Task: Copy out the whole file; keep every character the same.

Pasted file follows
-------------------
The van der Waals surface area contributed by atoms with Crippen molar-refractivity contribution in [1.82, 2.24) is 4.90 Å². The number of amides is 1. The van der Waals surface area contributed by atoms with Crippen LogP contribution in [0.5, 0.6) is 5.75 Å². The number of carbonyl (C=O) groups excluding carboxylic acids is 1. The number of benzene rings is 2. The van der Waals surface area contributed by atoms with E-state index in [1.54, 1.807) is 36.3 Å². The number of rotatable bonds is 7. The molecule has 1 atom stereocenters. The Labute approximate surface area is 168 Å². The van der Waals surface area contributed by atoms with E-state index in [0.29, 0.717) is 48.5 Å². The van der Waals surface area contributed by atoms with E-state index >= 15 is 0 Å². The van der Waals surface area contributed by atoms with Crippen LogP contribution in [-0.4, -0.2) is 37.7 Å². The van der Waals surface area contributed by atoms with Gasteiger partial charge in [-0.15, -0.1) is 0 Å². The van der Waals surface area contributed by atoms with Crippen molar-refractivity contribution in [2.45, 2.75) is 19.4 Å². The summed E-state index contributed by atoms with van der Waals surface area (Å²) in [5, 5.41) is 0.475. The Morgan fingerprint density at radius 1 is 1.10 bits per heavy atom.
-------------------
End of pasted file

The van der Waals surface area contributed by atoms with Crippen molar-refractivity contribution in [1.82, 2.24) is 4.90 Å². The number of amides is 1. The van der Waals surface area contributed by atoms with Crippen LogP contribution in [0.5, 0.6) is 5.75 Å². The number of carbonyl (C=O) groups excluding carboxylic acids is 1. The number of benzene rings is 2. The van der Waals surface area contributed by atoms with E-state index in [1.54, 1.807) is 36.3 Å². The number of rotatable bonds is 7. The molecule has 1 atom stereocenters. The Labute approximate surface area is 168 Å². The van der Waals surface area contributed by atoms with E-state index in [0.29, 0.717) is 48.5 Å². The van der Waals surface area contributed by atoms with E-state index >= 15 is 0 Å². The van der Waals surface area contributed by atoms with Crippen LogP contribution in [-0.4, -0.2) is 37.7 Å². The van der Waals surface area contributed by atoms with Gasteiger partial charge in [-0.15, -0.1) is 0 Å². The van der Waals surface area contributed by atoms with Crippen molar-refractivity contribution in [2.45, 2.75) is 19.4 Å². The summed E-state index contributed by atoms with van der Waals surface area (Å²) in [5, 5.41) is 0.475. The Morgan fingerprint density at radius 1 is 1.10 bits per heavy atom.